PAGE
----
The worry is stark enough: we might control AI so long as it is we who control the upgrades. But what happens when AI’s computational and processing powers become so great that the robots can upgrade themselves, evolving to a point that they are making up on a million years of our human neurological evolution in mere minutes?
Two immediate thoughts occur, admittedly to this one human brainbox. First, we must be careful of anthropomorphic projection here. We know about our own behaviour towards less intelligent species, and about our dodgy record as stewards of our planet. We naturally assume that as we have done unto others, so they will do unto us if they get the chance. But there is no evidence that a hallmark of the Artificial Intelligence we contemplate will be a desire to kill us. Seeing how it might be so is not evidence that it will be so.
The second thought comes when we type “number of countries developing military AI” into Google and turn up 123 million results in less than a second, including this cheery little website for the International Committee for Robot Arms Control. It’s over a year since computer scientists from 37 countries signified the real danger: not AI running amok, but killer humans programming robots to kill humans.
Current speculations on the likelihood that Google Search might get closer to the truth with algorithms based upon reliable authority, rather than upon sheer weight of numbers, have prompted tsunamis of commentary on a wide range of fascinating questions. Who determines who’s an expert, and can even experts be affected by cognitive bias, or by conflicts of interest, or just the occasional perverse dyspepsia? At the other end of the human cognitive spectrum, can even the most risible creationist be adjudged less ignorant because one million of them post a “Like” on facebook in support of a theory about God’s working week?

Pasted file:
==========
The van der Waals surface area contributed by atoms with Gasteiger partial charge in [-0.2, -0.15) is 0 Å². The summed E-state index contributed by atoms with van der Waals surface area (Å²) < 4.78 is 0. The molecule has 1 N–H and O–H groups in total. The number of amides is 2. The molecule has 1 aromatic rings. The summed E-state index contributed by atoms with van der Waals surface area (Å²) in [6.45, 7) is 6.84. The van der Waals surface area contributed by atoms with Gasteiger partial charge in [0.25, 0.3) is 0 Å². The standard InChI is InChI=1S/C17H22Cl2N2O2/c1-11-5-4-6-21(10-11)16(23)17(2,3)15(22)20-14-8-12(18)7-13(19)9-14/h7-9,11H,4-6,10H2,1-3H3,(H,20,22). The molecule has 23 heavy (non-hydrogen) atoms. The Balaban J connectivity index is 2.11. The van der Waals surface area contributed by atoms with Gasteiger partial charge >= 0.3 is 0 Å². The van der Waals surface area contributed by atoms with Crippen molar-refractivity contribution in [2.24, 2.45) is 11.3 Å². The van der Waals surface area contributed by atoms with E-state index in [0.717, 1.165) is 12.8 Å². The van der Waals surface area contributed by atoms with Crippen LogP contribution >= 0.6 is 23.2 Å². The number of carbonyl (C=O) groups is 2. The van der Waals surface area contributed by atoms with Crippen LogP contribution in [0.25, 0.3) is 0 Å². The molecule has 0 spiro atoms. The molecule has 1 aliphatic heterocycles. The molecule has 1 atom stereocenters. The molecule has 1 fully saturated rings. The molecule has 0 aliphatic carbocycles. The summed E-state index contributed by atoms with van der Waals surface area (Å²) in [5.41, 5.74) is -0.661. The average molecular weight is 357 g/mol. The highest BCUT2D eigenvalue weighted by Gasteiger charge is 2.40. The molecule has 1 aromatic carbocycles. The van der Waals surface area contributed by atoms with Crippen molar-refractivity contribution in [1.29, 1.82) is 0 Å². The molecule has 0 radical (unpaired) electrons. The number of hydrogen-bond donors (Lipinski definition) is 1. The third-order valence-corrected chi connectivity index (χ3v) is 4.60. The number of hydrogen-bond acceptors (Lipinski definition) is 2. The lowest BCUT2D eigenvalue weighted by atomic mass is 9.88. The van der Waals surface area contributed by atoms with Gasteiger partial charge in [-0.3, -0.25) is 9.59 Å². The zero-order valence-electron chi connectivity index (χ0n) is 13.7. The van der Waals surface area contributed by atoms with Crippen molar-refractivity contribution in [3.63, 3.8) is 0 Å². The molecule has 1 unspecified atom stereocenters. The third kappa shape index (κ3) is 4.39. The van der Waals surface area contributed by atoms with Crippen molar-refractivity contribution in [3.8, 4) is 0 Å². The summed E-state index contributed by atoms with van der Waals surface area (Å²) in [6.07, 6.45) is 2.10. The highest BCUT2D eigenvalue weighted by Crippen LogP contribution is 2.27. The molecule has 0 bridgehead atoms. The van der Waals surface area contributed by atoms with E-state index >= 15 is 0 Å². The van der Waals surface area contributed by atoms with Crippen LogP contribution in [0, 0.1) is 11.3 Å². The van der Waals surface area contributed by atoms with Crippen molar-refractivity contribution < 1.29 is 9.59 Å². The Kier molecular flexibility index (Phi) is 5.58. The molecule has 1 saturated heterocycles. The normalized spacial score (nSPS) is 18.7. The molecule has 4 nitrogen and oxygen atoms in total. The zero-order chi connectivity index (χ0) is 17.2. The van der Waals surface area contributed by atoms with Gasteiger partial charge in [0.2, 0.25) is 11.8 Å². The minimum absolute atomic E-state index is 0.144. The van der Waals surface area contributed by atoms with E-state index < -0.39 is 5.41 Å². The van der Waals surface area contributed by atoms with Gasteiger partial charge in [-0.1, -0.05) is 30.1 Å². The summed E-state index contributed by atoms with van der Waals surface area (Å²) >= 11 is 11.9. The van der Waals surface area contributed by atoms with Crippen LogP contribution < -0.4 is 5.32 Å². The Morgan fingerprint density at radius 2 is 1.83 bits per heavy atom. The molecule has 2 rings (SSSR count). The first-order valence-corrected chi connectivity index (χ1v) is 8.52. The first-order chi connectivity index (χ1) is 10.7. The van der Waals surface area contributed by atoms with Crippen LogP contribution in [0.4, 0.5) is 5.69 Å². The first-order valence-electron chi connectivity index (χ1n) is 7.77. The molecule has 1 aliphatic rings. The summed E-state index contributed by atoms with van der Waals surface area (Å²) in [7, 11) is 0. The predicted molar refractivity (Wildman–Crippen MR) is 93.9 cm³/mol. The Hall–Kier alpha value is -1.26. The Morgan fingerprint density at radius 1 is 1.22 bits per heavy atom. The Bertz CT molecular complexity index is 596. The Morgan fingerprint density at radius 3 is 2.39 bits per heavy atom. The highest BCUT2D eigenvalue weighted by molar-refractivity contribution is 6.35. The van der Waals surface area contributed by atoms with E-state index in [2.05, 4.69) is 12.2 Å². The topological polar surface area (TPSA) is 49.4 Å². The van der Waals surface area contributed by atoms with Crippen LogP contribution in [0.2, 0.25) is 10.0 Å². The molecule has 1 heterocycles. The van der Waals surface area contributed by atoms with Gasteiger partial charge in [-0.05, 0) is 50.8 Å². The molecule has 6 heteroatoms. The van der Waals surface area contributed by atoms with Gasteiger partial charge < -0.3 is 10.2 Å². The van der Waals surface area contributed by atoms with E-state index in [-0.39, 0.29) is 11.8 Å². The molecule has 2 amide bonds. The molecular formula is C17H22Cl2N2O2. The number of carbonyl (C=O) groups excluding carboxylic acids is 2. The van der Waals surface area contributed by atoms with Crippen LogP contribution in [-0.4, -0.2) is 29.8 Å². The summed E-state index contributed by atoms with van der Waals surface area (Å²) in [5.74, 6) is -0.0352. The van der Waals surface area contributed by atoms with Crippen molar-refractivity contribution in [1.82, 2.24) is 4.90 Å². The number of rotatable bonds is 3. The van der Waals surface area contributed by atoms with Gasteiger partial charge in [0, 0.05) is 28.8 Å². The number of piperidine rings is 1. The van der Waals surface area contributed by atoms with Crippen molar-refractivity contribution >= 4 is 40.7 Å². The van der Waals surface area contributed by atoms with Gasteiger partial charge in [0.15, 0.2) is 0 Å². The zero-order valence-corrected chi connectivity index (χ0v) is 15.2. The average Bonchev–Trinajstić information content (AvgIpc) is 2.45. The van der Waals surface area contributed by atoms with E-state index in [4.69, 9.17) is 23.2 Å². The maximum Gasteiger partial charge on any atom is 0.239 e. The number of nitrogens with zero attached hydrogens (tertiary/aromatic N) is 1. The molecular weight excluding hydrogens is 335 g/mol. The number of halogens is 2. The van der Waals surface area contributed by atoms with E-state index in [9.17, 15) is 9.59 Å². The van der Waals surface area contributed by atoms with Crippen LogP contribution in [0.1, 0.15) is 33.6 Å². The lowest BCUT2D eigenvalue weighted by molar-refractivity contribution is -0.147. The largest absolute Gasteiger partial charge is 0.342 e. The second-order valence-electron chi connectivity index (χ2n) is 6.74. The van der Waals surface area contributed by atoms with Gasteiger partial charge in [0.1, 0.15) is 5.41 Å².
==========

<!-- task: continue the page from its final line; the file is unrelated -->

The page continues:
On the one hand, supporters of crowd-sourced answers can point to one critical and undeniable fact about their approach: nobody is so innumerate that they cannot spot the difference between the number one, and a crowd. Supporters of truth-based authority – what matters is simply what is demonstrably true – will always face accusations of bias, or undeclared nuances in interpretation. And it will take some pretty clever algorithms to accommodate those shades of grey.
On the other hand, a little scepticism goes a long way when applied to the definition of the “wisdom” that is imputed to the crowd. While it is true that everyone has a right to their opinion, this does not make their opinions right; and those opinions don’t become any more – or indeed less – right for having been cooked up in a communal kitchen. We can pause to smile at the likelihood that any of the famous chefs we know might pause in the heat of service to accommodate the rightfully held opinions of their sous chefs . . .
While neither the “wisdom of crowds” nor the “wisdom of experts” can be held up as infallible recipes for delivering the truth, we might ask ourselves which is more likely: that someone should inch closer to the truth by finding someone else who agrees with them; or that they are more likely to achieve success by learning something and thinking somewhat about the subject under review.
Applying the same principle of thinking to our species and its unsteady progress out of the swamps and jungles of our brutal ignorance, we can ask if it is an accident of history that faith-based reasoning preceded the Enlightenment and its commitment to wisdom via the principles of disciplined enquiry. Could it just as easily have happened that science came first, to be replaced by the myths of our holy books, myths still so widely held that people who express doubts in their wisdom can still be threatened with death?
Algorithms developed to avoid nonsense and promote informed wisdom may not make us gods in our universe, but the sum total of our intelligence as a species is more likely to have been increased.